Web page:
Mastery, unconscious competence, effortless genius. These are all ways to describe what Mihaly Csikszentmihalyi called the state of ‘flow’. What can we learn about ‘flow’ from music that we can transfer to the world of business and personal development?
Let’s begin, not by talking about the state of flow but by experiencing it through looking at masters of their craft operating at a state of effortless genius. Let’s start with jazz master Joe Pass:
What then is flow? Are there any ways to learn how to be in this state and what can we learn from professional musicians? Here’s a great quote to open up the debate from Richard Thompson:
“Focus for performance is extremely important. I start quite early in the day of a performance, just very slowly focusing in on performing later that day with the whole idea that you are going to be as present as possible. You can play music for yourself, and that’s one thing, but to communicate with an audience is really something very special. When it happens, it’s a beautiful thing, an extraordinary thing, a wonderful feeling for the performer – this idea that you play something and people get it.
The way that you’re able to get stuff across to an audience is by getting inside the music as much as possible, reaching that really still place in the center of the music where you are totally present, almost unconscious, and totally engaged in the musical process and the storytelling process. When you get to that point, you’ve really achieved just about everything you can achieve as a musician.”
John Howitt is a professional session musician, who has performed with Celine Dion, Anastasia and Shirley Bassey. He also works with us in our business and music masterclasses. As a session musician, John must be at peak performance with every engagement. I asked him to reveal some of his tips for staying in the flow:
Peter : Can you tell us something about your career and the role of practice as a spur to personal mastery?
John : “Mastery comes out of preparation. In business circles, people talk of the need for 10 000 hours disciplined practice to master an art or discipline. Contrary to what amateur musicians might think, to do what I do, it’s all about practice and preparation. I have probably exceeded the 10 000 hours in my career as a session musician and still spend 5 hours a day playing an instrument if I am not actually engaged in a piece of client work”
Peter : Many so-called ‘creatives’ say that they feel they would lose their creativity / mojo if they overprepared. What do you say to that?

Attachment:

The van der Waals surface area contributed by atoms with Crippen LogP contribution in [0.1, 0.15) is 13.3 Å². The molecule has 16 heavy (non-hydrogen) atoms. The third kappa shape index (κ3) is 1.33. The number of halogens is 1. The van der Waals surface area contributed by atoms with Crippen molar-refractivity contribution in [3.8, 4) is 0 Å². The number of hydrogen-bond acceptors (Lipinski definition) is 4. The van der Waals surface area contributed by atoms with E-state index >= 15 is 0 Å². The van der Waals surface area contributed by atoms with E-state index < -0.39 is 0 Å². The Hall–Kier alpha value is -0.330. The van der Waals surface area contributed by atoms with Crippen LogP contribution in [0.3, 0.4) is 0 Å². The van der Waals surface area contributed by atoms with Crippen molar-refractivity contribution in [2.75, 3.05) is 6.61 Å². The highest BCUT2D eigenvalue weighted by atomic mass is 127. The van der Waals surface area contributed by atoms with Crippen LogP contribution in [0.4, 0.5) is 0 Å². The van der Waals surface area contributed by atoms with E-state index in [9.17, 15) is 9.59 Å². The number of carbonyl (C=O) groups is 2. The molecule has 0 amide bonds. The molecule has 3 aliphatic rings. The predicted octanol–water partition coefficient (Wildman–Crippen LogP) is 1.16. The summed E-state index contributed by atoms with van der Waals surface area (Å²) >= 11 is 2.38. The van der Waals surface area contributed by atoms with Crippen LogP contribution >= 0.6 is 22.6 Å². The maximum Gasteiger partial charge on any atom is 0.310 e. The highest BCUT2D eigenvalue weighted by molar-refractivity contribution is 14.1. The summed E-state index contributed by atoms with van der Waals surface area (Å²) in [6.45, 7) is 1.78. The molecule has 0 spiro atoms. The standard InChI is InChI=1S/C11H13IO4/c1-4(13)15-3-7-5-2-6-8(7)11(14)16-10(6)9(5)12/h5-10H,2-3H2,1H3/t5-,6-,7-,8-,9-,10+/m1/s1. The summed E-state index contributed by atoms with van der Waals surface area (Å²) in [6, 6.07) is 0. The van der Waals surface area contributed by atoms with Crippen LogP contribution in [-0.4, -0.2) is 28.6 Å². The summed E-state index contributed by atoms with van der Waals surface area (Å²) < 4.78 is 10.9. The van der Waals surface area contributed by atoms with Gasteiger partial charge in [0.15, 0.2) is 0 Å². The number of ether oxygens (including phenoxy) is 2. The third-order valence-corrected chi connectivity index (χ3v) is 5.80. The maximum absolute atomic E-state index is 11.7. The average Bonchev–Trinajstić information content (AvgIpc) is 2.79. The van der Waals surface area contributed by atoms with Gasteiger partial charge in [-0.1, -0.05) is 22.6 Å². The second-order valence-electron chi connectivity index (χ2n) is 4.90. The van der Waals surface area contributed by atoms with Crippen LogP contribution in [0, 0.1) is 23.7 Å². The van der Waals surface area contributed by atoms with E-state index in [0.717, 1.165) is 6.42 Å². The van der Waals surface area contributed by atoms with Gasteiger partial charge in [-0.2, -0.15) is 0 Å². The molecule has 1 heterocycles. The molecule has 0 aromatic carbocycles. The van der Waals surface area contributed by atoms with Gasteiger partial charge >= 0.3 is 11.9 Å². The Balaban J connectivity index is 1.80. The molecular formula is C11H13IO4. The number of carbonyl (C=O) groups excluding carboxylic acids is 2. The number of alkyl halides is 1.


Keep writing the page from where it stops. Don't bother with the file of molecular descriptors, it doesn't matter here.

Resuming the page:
John : “Practice gives you ease AND versatility. Playing routine pieces of music almost goes on auto pilot allowing you to concentrate on what is needed to add that extra piece of sparkle. I feel this is just as applicable to business and personal excellence as it is to performing music”
Peter : As well as your stage and session work, I know you also record soundtrack music for films. In your experience, how do you move from a performance role to one that is perhaps more introverted?
John : In one way, there is no difference. When performing, you still need to keep your focus both internally on the mastery of what you are doing, whilst keeping your antennae open to hear those around you. It’s what the business gurus called ’emotional intelligence’ – living inside your own head AND paying attention to your co-performers. Good musicians and leader do both. Bad musicians and leaders just listen to themselves.
That said, when I’m recording soundtracks, I can focus completely in on the point of detail that I’m working with, PLUS keep in mind the overall piece. The big picture AND the small detail are essential if you are to achieve what Peter Senge calls personal mastery. As a musician or leader, I find it essential to be both gregarious AND solitary.
Peter : On innovation excellence, can you share one important insight for us?
John : I’ll offer two. In music, the innovation challenge lies in breaking away from habits. Practice can force you into habit but it need not. It’s what companies like Toyota, Nokia and First Direct have achieved, rather than just repeating themselves. Furthermore, it’s like Miles Davis says “There are no mistakes”
Please share your thoughts on what gets you in the high performance zone. A recent interview with Tom Peters on the related topic of personal excellence can be found at Innovation Excellence. I found flow is vital when writing perhaps the shortest business book known to man or woman – Punk Rock People Management – get your copy via the link.
If you enjoy this blog, you may also enjoy related blogs at Prince, Deep Purple, Hendrix and Bill Nelson. To finish, let’s see some more masters of music immersed in the art of effortless genius. None other than Jeff Beck giving a tribute to Les Paul, plus a tribute to Les Paul by Bill Nelson:
About the Blogger: Peter Cook leads The Academy of Rock – Keynote events with a difference and Human Dynamics – Business and organisation development, training and coaching. Contact via email@example.com Check our latest book reviews out: